The impact of hearing disability on well-being and health

Soz Praventivmed. 2001;46(5):335-43. doi: 10.1007/BF01321085.


Objectives: The aim of the paper is to assess the significance of hearing disability as a public health problem through its association with multiple negative health outcomes: subjective health perception, mental health and social well-being.

Methods: The data come from the participants of the 1997 national health survey in Belgium, who were 15 years and older (n = 8,560). The presence and severity of the hearing disability was estimated through self-reporting. The association of hearing disability with the studied health outcomes was assessed using logistic regression while controlling for confounding factors such as age, sex, co-morbidity and socio-economic status.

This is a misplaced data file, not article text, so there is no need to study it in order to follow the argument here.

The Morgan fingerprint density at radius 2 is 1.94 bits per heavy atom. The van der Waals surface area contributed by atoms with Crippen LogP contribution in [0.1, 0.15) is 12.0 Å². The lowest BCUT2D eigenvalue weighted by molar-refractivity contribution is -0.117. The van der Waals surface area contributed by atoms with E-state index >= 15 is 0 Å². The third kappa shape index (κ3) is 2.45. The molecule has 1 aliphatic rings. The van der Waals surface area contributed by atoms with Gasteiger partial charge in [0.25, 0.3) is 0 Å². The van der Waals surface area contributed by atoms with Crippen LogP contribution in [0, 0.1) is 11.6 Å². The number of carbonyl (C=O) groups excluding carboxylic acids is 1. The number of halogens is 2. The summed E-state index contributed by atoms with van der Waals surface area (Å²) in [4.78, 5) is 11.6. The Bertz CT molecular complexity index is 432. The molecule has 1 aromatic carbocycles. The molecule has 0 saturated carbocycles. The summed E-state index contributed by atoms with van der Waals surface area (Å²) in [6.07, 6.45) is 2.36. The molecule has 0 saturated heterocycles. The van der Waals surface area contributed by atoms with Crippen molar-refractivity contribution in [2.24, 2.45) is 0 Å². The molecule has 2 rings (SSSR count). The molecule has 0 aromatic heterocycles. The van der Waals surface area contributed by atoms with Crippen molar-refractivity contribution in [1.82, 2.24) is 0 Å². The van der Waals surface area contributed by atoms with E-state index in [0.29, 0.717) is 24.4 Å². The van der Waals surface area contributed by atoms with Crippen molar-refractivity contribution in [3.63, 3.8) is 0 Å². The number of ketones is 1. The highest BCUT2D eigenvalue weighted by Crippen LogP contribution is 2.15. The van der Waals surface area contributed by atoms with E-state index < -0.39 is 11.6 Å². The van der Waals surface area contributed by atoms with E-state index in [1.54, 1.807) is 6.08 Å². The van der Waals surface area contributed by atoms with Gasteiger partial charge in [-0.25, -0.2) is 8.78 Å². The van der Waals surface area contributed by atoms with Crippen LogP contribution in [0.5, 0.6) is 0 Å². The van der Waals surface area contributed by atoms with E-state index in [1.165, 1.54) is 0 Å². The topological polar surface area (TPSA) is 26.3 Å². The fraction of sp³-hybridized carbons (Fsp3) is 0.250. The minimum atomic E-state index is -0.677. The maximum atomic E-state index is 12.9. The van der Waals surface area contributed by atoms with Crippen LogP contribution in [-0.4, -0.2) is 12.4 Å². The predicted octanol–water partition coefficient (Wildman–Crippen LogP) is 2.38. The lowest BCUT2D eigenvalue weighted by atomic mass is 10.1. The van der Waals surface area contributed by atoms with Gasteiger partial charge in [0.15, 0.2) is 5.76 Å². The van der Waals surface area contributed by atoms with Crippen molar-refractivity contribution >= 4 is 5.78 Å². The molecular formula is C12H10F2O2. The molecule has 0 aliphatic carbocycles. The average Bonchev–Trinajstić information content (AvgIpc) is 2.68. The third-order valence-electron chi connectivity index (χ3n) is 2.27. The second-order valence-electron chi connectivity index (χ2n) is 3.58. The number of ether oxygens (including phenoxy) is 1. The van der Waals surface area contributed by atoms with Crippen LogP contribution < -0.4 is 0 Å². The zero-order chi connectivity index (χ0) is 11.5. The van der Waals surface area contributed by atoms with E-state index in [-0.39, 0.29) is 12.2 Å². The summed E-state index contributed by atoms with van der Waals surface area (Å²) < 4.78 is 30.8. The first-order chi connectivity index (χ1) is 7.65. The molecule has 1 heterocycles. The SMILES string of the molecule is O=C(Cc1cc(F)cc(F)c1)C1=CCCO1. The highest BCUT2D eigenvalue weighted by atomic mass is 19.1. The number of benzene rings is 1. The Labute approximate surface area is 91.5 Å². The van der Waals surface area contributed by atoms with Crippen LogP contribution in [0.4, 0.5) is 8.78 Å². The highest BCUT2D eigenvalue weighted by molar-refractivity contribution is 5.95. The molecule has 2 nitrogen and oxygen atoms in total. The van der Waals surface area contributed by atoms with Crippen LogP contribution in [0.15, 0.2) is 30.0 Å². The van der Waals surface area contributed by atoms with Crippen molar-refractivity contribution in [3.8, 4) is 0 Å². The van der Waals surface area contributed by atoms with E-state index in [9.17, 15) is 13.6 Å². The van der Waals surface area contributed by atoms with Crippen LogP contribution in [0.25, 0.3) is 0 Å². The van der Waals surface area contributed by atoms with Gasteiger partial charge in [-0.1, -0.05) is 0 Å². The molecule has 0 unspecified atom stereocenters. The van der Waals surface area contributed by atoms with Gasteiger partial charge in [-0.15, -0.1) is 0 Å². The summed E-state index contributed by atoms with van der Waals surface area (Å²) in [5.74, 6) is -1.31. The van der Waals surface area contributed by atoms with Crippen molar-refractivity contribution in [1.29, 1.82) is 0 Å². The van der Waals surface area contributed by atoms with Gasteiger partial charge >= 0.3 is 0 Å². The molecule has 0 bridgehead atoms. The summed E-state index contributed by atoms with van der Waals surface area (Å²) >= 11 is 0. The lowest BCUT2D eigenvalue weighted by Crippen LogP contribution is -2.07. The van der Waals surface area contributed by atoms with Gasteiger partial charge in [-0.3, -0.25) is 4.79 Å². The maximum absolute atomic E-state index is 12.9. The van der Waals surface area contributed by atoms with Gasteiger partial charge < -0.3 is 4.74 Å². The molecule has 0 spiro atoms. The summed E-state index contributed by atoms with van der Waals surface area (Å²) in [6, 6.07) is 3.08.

Results: The prevalence of hearing disability is 7% in the population 15 years and older. The prevalence of subjective ill health (Odds Ratio (OR): 1.32), mental ill health (OR: 1.51), and a low appreciation of the social contacts (OR: 1.73) was higher in subjects with hearing disability. No association was found between hearing disability and the frequency of social contacts or with the functional content of the social contacts.

Conclusions: Given the health and social consequences of hearing disability, increased public health attention, including both strategies for prevention, for identification and treatment, is warranted.

MeSH terms

  • Adolescent
  • Adult
  • Aged
  • Aged, 80 and over
  • Belgium / epidemiology
  • Cross-Sectional Studies
  • Female
  • Health Status*
  • Humans
  • Male
  • Middle Aged
  • Persons With Hearing Impairments / psychology*
  • Persons With Hearing Impairments / statistics & numerical data
  • Quality of Life*
  • Social Adjustment*